The British Association of Teachers of the Deaf
Promoting Excellence in Deaf Education

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BATOD and BAEA CPD Study Day and AGMs

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Achieving potential through technology

Saturday 9 March 2013

09.15 – 16.30

Austin Court, 80 Cambridge Street, Birmingham, B1 2NP

Workshops available

BATOD Conference Committee reserves the right to change the speakers and workshop titles if necessary whilst retaining the subject of the Conference.

A Balancing and Testing
Colin Peake, SOEIC
There is an abundance of technology from which deaf children should benefit but studies done  at the South of England Cochlear centre suggest that many are failing to gain much, if any, benefit if systems are not adequately set up. This is true for hearing aids or cochlear implant processors Many new FM systems are now available and new balancing protocols are available for all current devices, together with balancing protocols for coupling to soundfield systems.

B Special Interest in Deafness and Autistic Spectrum Conditions
Joyce Sewell-Rutter, BATOD and Ewing Foundation
Following on from the planned BATOD special interest information day (Feb 2013) on deaf children and autistic spectrum conditions, this workshop will explore recent developments, and extend the opportunity to discuss experiences and share useful *resources. We plan to examine the potential of technology to support individuals in communication and learning by looking at IPAD apps and using case studies.
*Please bring any examples. Contact Joyce if you have case studies you would like to share.

C Speech Acoustics
Geoff Plant Med-El
This workshop will provide an overview of the important acoustic cues for the vowels, diphthongs, and consonants of spoken English.  The acoustic cues signaling key prosodic contrasts will also be covered.  Areas to be covered will include vowel formants, cues to determine consonant voicing, manner of articulation, and place of articulation, and how this information is presented via an electrode array.

D Tried and tested acoustic apps for Educational Audiologists, Teachers of the Deaf and everyone.
David Canning and Stuart Whyte
With the staggering computing power of the modern phone or ipad it is now possible to explore acoustics in ways that have previously been the domain of the researcher or professional acoustician.

This workshop will show you ipad and android apps that will allow you to quickly:

  • describe the acoustic environment in a meaningful way
  • determine reverberation tPowerPoint presentationimes
  • hunt out troublesome sounds
  • set up a traffic light system
  • find out how to determine signal to noise levels, quickly and easily.
  • make speech visible
And much much more.

Please bring your own android or ipad/iphone but we will have equipment for you to look at. We will also bring some of the expensive equipment that these apps might replace and carry out live back to back tests!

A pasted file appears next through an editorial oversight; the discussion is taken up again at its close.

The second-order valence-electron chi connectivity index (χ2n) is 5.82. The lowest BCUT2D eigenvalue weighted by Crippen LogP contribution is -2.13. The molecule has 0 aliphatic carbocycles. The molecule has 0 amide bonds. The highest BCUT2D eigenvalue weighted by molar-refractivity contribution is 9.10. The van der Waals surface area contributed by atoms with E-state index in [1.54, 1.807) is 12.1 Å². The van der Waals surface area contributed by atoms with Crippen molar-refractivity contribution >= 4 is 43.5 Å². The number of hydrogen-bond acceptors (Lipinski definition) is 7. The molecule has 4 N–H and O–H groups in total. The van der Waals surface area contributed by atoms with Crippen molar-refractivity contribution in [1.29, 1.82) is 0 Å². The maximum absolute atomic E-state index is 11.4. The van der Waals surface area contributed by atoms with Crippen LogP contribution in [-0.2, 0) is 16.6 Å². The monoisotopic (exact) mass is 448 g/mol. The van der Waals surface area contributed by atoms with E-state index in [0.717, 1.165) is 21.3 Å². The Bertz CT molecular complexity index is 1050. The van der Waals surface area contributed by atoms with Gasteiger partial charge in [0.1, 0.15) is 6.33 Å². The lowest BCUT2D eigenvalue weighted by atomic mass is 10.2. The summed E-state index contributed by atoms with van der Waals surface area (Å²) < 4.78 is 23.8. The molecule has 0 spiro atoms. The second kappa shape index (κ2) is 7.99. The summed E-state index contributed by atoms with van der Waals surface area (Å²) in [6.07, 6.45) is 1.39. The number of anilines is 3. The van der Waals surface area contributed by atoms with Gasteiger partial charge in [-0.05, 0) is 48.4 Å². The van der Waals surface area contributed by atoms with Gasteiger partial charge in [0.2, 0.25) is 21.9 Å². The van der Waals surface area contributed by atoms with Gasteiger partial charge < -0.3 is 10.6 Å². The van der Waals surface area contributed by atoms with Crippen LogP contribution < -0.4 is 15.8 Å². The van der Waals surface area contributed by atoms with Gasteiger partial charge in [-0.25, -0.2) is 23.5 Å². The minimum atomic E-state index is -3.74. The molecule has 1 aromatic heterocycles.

E Making the Most of Technologies with Pre-School Children: SNR, FM, Wireless and LENA
Imran Mullah, The Ear Foundation, UK
The early identification of hearing loss through the newborn hearing screening programme (NHSP) provides parents and professionals the opportunity to enable infants with hearing loss access to sounds and language. Hearing technologies play a very important part in these children accessing the language and acoustic environment around them. Even with the advances in hearing technologies there still remain considerable challenges of noise, reverberation and distance when accessing speech for hearing aid and cochlear implant wearers. The importance of improved signal to noise ratio (SNR) on younger children has been widely cited. In spite of this research the use of additional technologies with the child’s main hearing technology has been limited in practice. The current workshop will consider the potential for the use of FM/Wireless technologies to improve SNR’s for very young children. In addition, the use of LENA (Language Environment Analysis) technology to consider improving acoustic environments will be discussed. This workshop will include:
  • an overview of recent research on the impact of signal to noise ratio with children
  • demonstration of noise, reverberation and distance effects on speech
  • consider current FM/Wireless technologies
  • discuss the findings of FM/Wireless technology use with pre-school children
  • an introduction to LENA
  • present LENA results with FM/Wireless technologies and discuss potential uses of LENA with pre-school children.

F fm for Babies and Toddlers
Hannah Cooper – Audiology Department, Royal Berkshire Hospital and Cate Statham – Berkshire Sensory Consortium Service
The workshop considered the pros and cons of fitting babies and toddlers with fm systems, drawing on our experiences and findings. Hannah and Cate presented practical ways of helping families to use fm systems effectively. They identified a number of practical and emotional issues associated with fm use with babies and toddlers. During each phase they have assessed the effects and by applying improvements to working practice through the understanding gained have been able to improve the experience of FM for the children and their families.